Sports gear and apparel retailer evo had a really tough holiday season in 2019. But 2020 gave evo time to re-evaluate and invest in why it was tough.
“Like most retailers, we have the holiday peak, but being a winter gear retailer really exacerbates that,” said Spencer Earle, director of supply chain, during a session at the National Retail Federation’s 2021 virtual conference.
Evo, which generates 70% of its revenue from online sales, had moved into a new 165,000-square-foot warehouse just in time for the 2019 peak holiday shopping season. But evo found it hard to find temporary and seasonal workers. Plus, its efficiency and productivity in its fulfillment operations were sorely lacking, Earle said.
“While we made it through, it was chaotic and unsustainable,” he said.
A few months later, the coronavirus pandemic happened. Evo paused a lot of its projects and implemented a hiring freeze, Earle said. But once the retailer stabilized after the initial shock of how to handle the pandemic, he said, the retailer wanted to find a way to speed up fulfillment while also sticking to COVID-19 guidelines within the warehouse.
“We would have 10 to 15 pickers at peak times and the bins are stuffed full, which mixes up SKUs and orders,” Earle said during the presentation.
Evo then learned about autonomous mobile robots (AMRs), which is a type of robot that moves through its environment without being overseen directly by an operator or on a fixed path. The retailer went with robotics vendor Locus Robotics Corp. and evo’s supply chain technology provider Körber Supply Chain helped to implement them.
Evo signed the contract on Aug. 31, 2020, and the robots were deployed 53 days later on Oct. 23, 2020. The retailer declined to share the cost of the investment.
It deployed 10 AMRs for use year-round and added an additional seven for the peak holiday season.
Here’s how it works: A worker scans the order for the robot. The robot then moves through the warehouse to its first pick, where a different worker meets the robot at the pick location. The robot’s screen shows the picker which product to pick and the location of the product on the shelves. After the picker gets the product and scans it, the robot directs the picker to drop it in the correct bin that it’s carrying. The robot is then sent to meet its next picker for the next item, or if the pick is complete, it goes to packing the item.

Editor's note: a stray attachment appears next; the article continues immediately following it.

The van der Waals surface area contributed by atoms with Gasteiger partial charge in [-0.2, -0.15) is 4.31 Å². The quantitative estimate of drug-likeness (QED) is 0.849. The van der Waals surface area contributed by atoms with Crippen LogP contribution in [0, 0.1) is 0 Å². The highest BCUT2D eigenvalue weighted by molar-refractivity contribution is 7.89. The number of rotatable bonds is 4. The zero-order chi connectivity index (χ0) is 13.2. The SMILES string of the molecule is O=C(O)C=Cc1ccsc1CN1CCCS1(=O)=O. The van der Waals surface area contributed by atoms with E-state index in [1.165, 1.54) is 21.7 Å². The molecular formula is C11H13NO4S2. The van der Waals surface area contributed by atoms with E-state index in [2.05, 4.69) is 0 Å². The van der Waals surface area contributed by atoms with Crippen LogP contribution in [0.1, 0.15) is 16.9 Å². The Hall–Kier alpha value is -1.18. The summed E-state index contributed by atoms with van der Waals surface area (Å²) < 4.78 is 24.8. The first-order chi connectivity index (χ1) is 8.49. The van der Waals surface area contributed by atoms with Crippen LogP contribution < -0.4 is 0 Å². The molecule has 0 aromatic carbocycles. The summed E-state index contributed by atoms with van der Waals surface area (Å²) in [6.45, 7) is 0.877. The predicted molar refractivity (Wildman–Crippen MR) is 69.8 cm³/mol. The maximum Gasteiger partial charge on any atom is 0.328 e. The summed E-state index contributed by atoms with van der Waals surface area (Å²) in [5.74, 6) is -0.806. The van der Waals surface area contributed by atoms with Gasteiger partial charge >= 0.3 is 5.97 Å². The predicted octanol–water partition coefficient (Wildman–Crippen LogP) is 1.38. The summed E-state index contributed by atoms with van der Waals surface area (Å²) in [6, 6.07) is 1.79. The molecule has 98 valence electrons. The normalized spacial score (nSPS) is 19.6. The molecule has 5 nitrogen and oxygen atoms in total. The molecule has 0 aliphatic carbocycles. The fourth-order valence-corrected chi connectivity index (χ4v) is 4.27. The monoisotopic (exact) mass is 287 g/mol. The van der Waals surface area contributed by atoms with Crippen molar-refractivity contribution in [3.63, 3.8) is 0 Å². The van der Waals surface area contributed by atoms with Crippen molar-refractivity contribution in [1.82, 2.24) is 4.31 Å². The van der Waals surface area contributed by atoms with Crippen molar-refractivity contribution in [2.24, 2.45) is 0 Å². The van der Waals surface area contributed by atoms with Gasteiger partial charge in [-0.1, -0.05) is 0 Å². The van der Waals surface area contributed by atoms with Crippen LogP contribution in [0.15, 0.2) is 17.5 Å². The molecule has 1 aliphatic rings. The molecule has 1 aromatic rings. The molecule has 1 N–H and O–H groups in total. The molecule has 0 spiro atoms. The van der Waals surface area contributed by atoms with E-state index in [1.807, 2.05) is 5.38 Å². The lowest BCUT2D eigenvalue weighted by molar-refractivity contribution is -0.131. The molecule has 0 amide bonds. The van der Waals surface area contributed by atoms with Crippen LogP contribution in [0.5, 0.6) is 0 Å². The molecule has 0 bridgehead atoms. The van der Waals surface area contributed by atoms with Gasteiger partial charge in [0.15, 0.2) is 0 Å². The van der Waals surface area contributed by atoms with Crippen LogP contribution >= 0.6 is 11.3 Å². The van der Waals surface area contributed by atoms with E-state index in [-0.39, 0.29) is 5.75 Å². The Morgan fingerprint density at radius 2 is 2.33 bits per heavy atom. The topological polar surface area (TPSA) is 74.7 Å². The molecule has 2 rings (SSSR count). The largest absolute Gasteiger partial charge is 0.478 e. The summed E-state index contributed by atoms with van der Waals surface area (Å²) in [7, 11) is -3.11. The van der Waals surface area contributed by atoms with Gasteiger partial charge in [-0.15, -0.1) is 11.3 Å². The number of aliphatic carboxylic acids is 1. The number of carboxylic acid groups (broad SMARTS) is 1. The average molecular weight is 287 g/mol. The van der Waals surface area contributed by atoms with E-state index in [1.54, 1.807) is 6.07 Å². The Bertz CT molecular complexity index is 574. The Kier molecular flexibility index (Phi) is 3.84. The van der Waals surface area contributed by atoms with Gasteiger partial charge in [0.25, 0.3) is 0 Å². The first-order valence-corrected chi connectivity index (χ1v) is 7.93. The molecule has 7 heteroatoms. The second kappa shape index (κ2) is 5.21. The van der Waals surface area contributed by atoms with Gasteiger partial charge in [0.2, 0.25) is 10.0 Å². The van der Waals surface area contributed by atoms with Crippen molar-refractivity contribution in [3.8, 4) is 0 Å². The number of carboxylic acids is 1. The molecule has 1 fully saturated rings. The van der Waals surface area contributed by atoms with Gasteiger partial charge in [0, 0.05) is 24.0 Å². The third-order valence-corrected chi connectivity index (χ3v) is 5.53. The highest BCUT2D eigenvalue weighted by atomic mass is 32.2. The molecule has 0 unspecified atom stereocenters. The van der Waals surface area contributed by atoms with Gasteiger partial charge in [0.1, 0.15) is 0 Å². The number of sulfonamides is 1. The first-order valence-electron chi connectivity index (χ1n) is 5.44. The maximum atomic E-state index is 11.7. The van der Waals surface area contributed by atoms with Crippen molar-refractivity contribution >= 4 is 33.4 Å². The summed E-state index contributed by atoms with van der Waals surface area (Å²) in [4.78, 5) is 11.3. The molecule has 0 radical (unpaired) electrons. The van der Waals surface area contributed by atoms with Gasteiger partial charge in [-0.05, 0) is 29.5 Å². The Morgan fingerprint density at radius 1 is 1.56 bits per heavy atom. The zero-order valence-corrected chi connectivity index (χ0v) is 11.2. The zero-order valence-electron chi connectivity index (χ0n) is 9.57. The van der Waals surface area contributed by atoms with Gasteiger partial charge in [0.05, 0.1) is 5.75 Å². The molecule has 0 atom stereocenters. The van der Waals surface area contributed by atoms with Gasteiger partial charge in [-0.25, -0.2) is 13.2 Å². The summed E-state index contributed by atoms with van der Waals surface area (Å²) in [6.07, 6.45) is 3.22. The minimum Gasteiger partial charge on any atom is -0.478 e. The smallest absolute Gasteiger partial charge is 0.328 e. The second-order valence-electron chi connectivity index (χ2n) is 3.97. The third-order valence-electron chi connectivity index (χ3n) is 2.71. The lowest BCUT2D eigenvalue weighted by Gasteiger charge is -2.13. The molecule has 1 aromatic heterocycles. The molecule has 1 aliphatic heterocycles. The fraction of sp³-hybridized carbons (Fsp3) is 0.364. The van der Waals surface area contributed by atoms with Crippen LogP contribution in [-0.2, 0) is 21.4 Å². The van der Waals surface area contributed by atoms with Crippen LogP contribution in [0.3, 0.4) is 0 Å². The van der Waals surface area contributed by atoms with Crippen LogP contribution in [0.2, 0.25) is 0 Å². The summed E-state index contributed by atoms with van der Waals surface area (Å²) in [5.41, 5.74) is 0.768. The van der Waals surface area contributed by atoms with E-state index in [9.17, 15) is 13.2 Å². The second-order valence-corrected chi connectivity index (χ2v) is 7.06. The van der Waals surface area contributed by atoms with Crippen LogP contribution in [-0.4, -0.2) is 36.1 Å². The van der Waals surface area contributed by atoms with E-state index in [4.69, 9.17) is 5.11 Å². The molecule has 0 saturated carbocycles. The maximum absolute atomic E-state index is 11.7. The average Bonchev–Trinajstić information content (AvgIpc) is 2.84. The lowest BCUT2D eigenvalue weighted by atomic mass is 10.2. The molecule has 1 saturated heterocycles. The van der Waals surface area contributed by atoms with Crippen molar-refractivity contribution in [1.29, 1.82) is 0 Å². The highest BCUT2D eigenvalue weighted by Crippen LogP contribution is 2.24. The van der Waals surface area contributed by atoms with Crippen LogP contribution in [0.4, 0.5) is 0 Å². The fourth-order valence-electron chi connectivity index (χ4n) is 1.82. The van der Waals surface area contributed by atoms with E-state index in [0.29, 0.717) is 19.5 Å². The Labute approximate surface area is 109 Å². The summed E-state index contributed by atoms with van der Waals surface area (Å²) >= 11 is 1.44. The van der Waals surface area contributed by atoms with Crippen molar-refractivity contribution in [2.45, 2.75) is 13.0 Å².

“Early results are encouraging,” Earle said. The picking speed of the workers with the AMRs topped out at 125 units per hour versus 60 to 70 units before it had implemented AMRs, he said.
In addition, evo can do more picking work with five workers and the AMRs compared with 10 to 15 workers alone. And the warehouse workers find the AMRs a positive addition to the warehouse, Earle said. “The workers gave them names and personalities,” he said. “They saw the robots as there to help them, not replace them.”
Evo had never seen an implementation of a new technology that worked on the first day, which was very positive, he said. “We’ll occasionally have issues with an individual bot here and there, but the systems remain solid,” Earle said.
There is still room for improvement, Earle said. Evo plans to better match the bin size to the products picked to increase productivity.
“These early successes are exciting because we can grow it and eventually add packing robots over time,” Earle said.
Evo is No. 419 in the 2020 Digital Commerce 360 Top 1000.Favorite